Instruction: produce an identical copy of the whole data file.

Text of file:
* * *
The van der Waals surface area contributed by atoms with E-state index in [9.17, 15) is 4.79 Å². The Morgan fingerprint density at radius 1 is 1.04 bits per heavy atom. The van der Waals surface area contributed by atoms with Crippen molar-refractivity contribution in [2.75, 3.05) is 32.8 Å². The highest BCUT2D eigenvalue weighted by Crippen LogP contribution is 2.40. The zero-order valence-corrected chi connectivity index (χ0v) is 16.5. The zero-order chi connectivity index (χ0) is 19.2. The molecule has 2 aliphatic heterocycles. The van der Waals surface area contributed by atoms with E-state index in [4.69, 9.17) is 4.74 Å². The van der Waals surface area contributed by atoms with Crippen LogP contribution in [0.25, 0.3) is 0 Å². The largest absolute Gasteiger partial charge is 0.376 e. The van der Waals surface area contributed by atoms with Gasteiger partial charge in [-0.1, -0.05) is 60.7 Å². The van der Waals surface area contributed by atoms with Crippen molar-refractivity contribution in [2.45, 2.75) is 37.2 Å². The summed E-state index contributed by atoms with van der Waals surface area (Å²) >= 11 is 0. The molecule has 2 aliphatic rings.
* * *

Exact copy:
The van der Waals surface area contributed by atoms with E-state index in [9.17, 15) is 4.79 Å². The Morgan fingerprint density at radius 1 is 1.04 bits per heavy atom. The van der Waals surface area contributed by atoms with Crippen molar-refractivity contribution in [2.75, 3.05) is 32.8 Å². The highest BCUT2D eigenvalue weighted by Crippen LogP contribution is 2.40. The zero-order valence-corrected chi connectivity index (χ0v) is 16.5. The zero-order chi connectivity index (χ0) is 19.2. The molecule has 2 aliphatic heterocycles. The van der Waals surface area contributed by atoms with E-state index in [4.69, 9.17) is 4.74 Å². The van der Waals surface area contributed by atoms with Crippen LogP contribution in [0.25, 0.3) is 0 Å². The largest absolute Gasteiger partial charge is 0.376 e. The van der Waals surface area contributed by atoms with Gasteiger partial charge in [-0.1, -0.05) is 60.7 Å². The van der Waals surface area contributed by atoms with Crippen molar-refractivity contribution in [2.45, 2.75) is 37.2 Å². The summed E-state index contributed by atoms with van der Waals surface area (Å²) >= 11 is 0. The molecule has 2 aliphatic rings.